Last Thursday the Government of Canada introduced into the House of Commons Bill C-11, an Act to Amend the Copyright Act. In a press release describing the Bill, Heritage Minister James Moore and Industry Minister Christian Paradis, stated that the Bill will ensure that Canada’s copyright laws “are modern, flexible, and in line with current international standards” and will “protect and help create jobs, promote innovation, and attract new investment to Canada.”

In the press conference announcing the Bill at the Ottawa office of software producer bitHeads Inc.,

Copyright and privacy bills to be introduced in House of CommonsCopyright and privacy bills to be introduced in House of Commons



The Government will likely introduce new Bills to amend the Copyright Act and the Personal Information Protection and Electronic Documents Act (PIPEDA) within the next few days. The Parliament of Canada Notice Paper for Wednesday September 28, 2011 provides notice that the Minister of Industry and Minister of State (Agriculture) will introduce a Bill entitled “An Act to Amend the Copyright Act” and a Bill entitled “An Act to Amend the Personal Information Protection and Electronic Documents Act”.  The actual notices are dated September 27, 2011, which means that the Bills could be introduced as early as this Thursday.

UK Culture Secretary calls for boldness in dealing with online piracyUK Culture Secretary calls for boldness in dealing with online piracy



UK Culture Secretary Jeremy Hunt wants action to protect and encourage investment in intellectual property. In a Speech  given to the Royal Television Society on September 14, 2011 he signaled that the UK was exploring all options available to do so. This includes making it more difficult for online sites that contribute to piracy to stay online and making search engines take reasonable steps to make it harder to access sites that a court has deemed contain unlawful content or promote unlawful distribution of content.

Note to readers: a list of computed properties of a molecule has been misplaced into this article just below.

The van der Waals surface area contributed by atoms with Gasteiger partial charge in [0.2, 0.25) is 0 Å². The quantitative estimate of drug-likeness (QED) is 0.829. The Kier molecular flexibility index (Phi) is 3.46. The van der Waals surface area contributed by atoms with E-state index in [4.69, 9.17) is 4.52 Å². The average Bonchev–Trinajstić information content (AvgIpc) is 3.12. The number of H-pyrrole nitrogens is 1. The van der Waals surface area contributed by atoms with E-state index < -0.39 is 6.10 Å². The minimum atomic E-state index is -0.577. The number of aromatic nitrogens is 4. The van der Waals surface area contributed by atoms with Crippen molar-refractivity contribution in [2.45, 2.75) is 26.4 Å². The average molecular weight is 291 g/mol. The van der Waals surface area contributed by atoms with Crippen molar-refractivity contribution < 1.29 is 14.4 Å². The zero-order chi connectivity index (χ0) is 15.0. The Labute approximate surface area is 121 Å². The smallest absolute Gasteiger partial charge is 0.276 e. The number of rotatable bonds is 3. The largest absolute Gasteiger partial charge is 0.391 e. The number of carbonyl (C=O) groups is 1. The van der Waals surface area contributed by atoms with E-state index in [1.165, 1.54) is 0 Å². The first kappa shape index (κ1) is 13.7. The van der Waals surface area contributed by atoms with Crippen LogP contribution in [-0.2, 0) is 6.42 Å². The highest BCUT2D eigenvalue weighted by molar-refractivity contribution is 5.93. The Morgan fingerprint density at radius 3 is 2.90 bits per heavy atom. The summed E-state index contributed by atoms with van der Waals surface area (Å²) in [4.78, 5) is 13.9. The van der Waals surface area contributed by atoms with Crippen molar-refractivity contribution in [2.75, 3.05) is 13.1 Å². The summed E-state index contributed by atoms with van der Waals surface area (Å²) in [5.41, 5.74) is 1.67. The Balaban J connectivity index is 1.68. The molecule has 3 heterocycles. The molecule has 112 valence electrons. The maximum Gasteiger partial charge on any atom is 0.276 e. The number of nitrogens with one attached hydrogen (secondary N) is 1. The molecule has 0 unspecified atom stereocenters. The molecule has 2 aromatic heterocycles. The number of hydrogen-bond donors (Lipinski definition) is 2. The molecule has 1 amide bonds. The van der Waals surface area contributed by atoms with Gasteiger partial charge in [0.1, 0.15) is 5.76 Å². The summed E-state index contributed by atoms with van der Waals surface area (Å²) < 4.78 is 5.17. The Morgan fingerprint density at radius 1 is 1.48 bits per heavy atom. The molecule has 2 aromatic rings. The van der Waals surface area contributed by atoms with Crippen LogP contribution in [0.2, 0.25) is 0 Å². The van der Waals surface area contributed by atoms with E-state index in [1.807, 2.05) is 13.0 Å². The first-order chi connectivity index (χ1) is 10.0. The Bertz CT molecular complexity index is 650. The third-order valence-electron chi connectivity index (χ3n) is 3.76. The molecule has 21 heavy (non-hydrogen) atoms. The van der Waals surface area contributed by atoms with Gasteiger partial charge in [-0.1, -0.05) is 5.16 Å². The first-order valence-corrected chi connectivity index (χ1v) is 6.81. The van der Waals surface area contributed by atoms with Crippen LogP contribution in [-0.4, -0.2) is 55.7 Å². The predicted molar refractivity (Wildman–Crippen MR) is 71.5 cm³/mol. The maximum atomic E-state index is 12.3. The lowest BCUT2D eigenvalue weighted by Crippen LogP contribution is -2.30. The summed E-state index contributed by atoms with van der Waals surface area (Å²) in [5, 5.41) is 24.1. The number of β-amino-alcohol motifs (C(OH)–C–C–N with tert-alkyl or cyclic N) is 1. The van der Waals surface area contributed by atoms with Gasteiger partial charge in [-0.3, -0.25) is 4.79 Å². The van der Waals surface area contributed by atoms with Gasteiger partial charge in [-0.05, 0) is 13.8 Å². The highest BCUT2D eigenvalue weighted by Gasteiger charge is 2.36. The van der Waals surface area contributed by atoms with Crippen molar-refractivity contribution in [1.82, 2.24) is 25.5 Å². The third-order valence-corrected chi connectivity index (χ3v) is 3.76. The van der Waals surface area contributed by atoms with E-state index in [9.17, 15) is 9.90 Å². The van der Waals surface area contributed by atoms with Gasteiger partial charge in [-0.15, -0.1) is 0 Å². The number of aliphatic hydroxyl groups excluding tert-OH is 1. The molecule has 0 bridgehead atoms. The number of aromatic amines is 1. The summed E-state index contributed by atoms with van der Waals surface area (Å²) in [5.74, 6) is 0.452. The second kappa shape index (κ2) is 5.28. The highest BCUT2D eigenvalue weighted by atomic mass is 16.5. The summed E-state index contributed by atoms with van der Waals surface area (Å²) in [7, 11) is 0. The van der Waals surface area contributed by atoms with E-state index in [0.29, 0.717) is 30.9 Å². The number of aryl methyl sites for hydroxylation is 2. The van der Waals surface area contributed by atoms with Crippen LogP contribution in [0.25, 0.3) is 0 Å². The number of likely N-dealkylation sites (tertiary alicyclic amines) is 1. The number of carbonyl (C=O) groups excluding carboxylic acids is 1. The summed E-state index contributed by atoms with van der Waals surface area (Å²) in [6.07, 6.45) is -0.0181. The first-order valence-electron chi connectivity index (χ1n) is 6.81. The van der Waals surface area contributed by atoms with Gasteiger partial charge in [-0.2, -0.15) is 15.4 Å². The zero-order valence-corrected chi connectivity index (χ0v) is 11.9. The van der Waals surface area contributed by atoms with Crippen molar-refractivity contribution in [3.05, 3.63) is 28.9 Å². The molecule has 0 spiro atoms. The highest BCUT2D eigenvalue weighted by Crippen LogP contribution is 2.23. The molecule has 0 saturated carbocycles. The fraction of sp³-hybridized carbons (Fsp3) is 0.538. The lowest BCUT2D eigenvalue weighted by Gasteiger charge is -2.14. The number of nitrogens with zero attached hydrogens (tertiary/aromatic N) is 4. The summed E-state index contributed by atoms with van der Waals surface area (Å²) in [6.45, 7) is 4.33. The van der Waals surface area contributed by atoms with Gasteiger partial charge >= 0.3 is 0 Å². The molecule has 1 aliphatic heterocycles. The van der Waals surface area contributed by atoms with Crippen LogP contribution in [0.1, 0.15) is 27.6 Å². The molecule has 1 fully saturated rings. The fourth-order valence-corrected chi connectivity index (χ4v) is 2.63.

What’s next for copyright reform in Canada? (updated)What’s next for copyright reform in Canada? (updated)



July 21, 2011 was the first annual general meeting of Music Canada (formerly CRIA). Not surpisingly, an important focus of the meeting was copyright reform. This issue was highlighted by the presence of Minister Moore, the Heritage Minister, a strong supporter of the creative industries, and Parliamentary Secretary to the Prime Minister Dean Del Mastro, also an important player in the copyright reform process. They both gave strong indications of what’s next for copyright reform.

MP Dean Del Mastro led off by introducing Minister Moore.

Indirect theories of copyright liabilityIndirect theories of copyright liability



Here is a copy of the presentation I gave at Osgoode’s inaugural IP Intensive Program. The slides deal with theories of indirect infringement in Canada, the United States and the United Kingdom, and with the safe harbours that also govern the behaviour of Internet

View more presentations from bsookman

UK moving ahead with graduated response after Hargreaves Review of IPUK moving ahead with graduated response after Hargreaves Review of IP



Last week, the UK government confirmed its intention to implement the graduated response process set out in the UK Digital Economy Act 2010 (DEA). Several documents released along with the response to Professor Hargreaves’ Review of Intellectual Property and Growth summarized the UK process and compared it with the graduated response processes enacted in France and New Zealand. See, Draft-Sharing-of-Costs statutory-instrument, Impact Assessment for the Sharing of Costs Statutory Instrument, and Digital Economy Act Appeals Process: Options for reducing costs.